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A grim mystery

A grieving widow is shocked by an anonymous call saying her husband was beaten in a nursing home. A spokesman says there was no wrongdoing.

December 19, 2007|Scott Glover | Times Staff Writer

The day Rita Kittower buried her husband last month, the 83-year-old widow from Tarzana thought she had endured the worst life had to offer.

She had bade a tearful goodbye to her mate of 49 years, who had passed away in an exclusive assisted living facility in Calabasas. "He just stopped breathing," Kittower said she was told by a staff member.

With such a peaceful death, she thought, at least her husband Elmore would be free of the torment he had been feeling since losing much of his memory and independence to a severe stroke a year earlier.

"I thought it was meant to be," she said.

Then came the anonymous phone call the day after the funeral.

A woman claiming to be an employee of the nursing home told Rita that her 80-year-old husband's death had been anything but peaceful. She said Elmore Kittower had been beaten to death by someone on the staff.

Days later, detectives from the Los Angeles County Sheriff's Department would pose a question that was almost inconceivable to the elderly widow.

Would it be OK, they asked, if they exhumed her husband's body?

On a warm fall day in 1957 a young legal secretary by the name of Rita Druckman was washing her red Ford convertible outside her apartment in West Hollywood. As she sprayed the car with a hose, the son of the building's owner -- a young man named Elmore Kittower -- walked by on the way to visit his parents.

"I hosed him by mistake and that's how we met," Rita recalled. The two were married six months later.

Elmore went on to have a successful career as an engineer and inventor, earning four patents along the way, two of them unpublished because they were classified by the U.S. Navy. The couple raised two children, a boy and a girl.

When Elmore retired in 1994, he and Rita settled into a life of going out for lunches and dinners with friends and walking their Belgian shepherd Bruin through their hillside neighborhood. Elmore tended to problems at the 10-unit rental property the couple owned in West Hollywood. He also volunteered as a math tutor at nearby Taft High School and read aloud to make recordings of books for the blind.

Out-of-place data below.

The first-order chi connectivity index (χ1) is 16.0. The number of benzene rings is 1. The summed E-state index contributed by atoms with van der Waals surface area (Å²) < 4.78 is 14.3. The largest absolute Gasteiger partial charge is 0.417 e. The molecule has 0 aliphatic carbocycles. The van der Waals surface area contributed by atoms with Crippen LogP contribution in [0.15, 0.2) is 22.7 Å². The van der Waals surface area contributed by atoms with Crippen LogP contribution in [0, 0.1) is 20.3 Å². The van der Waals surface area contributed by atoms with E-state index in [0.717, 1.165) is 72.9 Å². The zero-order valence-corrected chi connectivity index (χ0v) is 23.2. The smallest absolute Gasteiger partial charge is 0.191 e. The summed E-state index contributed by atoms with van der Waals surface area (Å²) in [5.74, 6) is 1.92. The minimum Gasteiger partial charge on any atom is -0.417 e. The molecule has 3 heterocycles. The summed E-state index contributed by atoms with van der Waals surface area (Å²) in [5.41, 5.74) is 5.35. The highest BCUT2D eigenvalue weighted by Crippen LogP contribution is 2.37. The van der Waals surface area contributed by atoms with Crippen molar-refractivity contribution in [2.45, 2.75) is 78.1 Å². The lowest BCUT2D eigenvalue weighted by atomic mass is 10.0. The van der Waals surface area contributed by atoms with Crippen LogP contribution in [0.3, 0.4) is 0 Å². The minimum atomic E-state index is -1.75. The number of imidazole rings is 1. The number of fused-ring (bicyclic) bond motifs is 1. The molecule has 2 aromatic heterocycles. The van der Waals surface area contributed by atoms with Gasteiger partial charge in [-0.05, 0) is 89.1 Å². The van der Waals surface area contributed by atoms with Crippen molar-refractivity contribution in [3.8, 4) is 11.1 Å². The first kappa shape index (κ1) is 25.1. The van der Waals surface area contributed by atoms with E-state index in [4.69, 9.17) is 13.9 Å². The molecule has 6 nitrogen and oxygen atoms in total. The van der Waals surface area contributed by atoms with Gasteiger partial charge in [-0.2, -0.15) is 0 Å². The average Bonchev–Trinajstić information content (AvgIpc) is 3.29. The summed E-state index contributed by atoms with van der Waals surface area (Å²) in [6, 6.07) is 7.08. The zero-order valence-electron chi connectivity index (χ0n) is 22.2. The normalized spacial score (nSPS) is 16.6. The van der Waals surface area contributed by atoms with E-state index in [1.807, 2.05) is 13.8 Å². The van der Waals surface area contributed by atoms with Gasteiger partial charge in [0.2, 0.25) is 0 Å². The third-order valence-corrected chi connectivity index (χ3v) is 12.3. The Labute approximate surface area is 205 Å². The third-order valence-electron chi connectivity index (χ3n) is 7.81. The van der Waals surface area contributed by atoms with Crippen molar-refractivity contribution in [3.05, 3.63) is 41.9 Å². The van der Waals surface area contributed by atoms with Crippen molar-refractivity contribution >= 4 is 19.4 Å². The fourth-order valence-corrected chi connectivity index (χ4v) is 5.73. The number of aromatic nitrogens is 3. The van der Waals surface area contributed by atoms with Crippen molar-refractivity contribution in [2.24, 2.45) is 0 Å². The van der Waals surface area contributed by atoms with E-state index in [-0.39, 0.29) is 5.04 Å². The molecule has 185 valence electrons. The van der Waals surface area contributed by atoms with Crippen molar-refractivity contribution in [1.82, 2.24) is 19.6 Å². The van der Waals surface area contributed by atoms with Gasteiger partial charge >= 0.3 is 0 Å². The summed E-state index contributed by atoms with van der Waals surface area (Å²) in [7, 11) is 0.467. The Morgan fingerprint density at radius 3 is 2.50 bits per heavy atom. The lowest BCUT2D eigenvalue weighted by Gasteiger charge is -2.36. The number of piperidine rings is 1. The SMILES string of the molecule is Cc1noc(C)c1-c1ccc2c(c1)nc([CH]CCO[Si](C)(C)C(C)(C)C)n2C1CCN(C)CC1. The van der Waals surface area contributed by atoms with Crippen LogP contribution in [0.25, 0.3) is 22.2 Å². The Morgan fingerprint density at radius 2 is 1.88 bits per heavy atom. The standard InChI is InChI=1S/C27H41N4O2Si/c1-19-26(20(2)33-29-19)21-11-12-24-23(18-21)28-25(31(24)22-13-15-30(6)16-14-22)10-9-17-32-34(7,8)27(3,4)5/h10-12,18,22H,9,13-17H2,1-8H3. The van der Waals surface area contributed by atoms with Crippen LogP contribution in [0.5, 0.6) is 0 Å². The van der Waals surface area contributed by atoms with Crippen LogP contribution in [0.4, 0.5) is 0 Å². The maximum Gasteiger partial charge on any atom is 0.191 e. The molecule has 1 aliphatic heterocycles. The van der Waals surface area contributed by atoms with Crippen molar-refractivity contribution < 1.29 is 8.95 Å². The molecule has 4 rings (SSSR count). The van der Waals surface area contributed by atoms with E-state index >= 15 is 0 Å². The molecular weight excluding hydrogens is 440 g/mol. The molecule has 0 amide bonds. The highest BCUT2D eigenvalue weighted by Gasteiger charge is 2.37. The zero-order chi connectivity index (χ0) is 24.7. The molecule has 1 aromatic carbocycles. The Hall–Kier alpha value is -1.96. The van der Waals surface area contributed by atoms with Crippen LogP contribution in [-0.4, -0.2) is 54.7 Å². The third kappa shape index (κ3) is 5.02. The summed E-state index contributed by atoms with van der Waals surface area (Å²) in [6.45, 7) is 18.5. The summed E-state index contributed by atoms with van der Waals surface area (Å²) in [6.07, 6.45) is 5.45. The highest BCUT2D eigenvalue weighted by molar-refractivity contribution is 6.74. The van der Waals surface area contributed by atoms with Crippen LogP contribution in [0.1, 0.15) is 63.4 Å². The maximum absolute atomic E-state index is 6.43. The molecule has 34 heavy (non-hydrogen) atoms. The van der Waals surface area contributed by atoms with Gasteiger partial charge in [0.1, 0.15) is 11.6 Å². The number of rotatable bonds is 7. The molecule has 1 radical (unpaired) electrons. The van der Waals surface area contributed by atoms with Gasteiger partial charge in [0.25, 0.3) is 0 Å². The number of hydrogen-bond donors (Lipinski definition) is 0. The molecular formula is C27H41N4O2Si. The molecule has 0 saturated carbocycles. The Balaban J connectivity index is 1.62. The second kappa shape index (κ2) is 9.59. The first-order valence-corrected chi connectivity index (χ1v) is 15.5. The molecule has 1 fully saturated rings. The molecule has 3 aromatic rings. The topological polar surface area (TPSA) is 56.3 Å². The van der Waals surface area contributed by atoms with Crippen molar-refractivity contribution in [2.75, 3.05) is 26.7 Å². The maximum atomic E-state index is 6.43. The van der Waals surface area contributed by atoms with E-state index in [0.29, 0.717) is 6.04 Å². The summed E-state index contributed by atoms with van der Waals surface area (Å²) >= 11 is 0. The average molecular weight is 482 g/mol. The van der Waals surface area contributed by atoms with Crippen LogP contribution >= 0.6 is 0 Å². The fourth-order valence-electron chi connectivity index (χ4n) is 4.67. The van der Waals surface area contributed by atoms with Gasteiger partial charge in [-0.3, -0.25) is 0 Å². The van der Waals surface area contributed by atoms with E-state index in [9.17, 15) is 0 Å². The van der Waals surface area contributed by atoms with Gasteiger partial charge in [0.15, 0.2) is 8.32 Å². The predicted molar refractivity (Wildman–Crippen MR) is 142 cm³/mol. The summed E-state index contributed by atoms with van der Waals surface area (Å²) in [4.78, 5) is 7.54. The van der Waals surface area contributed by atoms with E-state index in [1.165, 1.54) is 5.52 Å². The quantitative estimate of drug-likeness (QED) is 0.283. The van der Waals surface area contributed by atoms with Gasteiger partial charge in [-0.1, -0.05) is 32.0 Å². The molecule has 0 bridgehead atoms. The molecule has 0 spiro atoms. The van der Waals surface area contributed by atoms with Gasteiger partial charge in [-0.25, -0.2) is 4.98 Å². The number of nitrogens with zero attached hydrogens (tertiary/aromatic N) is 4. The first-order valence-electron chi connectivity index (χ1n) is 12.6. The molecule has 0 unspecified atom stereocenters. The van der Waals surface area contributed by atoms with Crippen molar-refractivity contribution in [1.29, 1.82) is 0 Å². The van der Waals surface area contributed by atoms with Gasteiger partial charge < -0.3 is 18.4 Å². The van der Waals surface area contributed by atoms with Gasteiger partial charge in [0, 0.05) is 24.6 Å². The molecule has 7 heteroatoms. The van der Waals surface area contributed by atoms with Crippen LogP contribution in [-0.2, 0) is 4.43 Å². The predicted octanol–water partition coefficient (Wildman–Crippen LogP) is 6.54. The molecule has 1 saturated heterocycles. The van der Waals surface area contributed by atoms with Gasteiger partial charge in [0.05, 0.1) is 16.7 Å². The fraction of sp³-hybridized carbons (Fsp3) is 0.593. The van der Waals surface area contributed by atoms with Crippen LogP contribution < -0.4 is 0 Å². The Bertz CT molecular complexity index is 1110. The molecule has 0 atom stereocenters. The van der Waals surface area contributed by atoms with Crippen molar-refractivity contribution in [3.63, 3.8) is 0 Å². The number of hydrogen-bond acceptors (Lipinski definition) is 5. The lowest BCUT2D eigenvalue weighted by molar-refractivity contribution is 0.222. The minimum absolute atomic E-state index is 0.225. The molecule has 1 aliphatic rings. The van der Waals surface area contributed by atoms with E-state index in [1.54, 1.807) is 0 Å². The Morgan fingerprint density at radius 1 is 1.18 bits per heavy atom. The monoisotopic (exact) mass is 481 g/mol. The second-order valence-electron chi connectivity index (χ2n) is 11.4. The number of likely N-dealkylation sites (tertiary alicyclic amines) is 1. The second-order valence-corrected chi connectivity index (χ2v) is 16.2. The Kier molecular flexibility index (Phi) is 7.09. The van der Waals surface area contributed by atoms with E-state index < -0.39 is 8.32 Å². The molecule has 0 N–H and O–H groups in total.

Such was the pace of life when Rita handed her husband the newspaper one day in August 2006 and then went about her morning routine.

Moments later, Elmore put the paper down.

"I can't read this," he told his wife. "It's all blurry. The whole thing is blurry."

Elmore was taken to Tarzana Hospital, where doctors determined he had a blood clot on the brain and had suffered a severe stroke.

He was in the hospital for about a month, followed by another month in rehab. At that point, Rita Kittower said, "they said we had to take him home or put him in a nursing home."

Rita opted for home.

She hired a live-in male nurse, installed safety bars in the bathrooms and erected a railing along the sidewalk leading to the front door. But when she and a neighbor arrived to pick her husband up at the hospital, he was no longer the man she had known for so many years. She said her husband was angry that his memory -- and movement -- had been sapped by the stroke. He violently pushed a walker toward a nurse who was trying to help him. "He was out of control," she said.

Back home, the once quiet and patient man she had known was combative and easily frustrated. He refused to take his medication. After just five days, Elmore ended up back in the hospital, this time in the psychiatric ward of another facility. Six weeks later, when Rita faced the same question of whether to take her husband home or put him in nursing home, she felt there was only one answer: a nursing home. She perused literature and toured dozens of facilities, "none of them to my liking."

Then, through a recommendation, she found a place called Silverado Senior Living in Calabasas. The place, an assisted living facility, specialized in taking care of memory-impaired patients such as her husband. She said she warned the staff that her husband could be combative and refuse to take his medication, but was told that wouldn't be a problem.

The price for such service wasn't cheap. Rita said she paid nearly $75,000 a year for her husband to share a room with another patient.

"It was a hardship," she said. "But it was a beautiful place, like a five-star hotel."

Despite the pleasant surroundings, Rita's visits with Elmore were difficult. He recognized his wife and grown daughter, Elise, when they arrived. But he would sit slumped in his wheelchair and barely spoke.

"What he did do, though, he would take my hand in his and he'd kiss my hand," Rita said, breaking into tears at the memory. "And that killed me altogether. I felt so bad for him."

On Sunday, Oct. 28, the Kittower family gathered at Silverado to celebrate Elmore's80th birthday. The following Sunday, Rita and Elise came back for their weekly visit.

It was the last time they would see Elmore alive.

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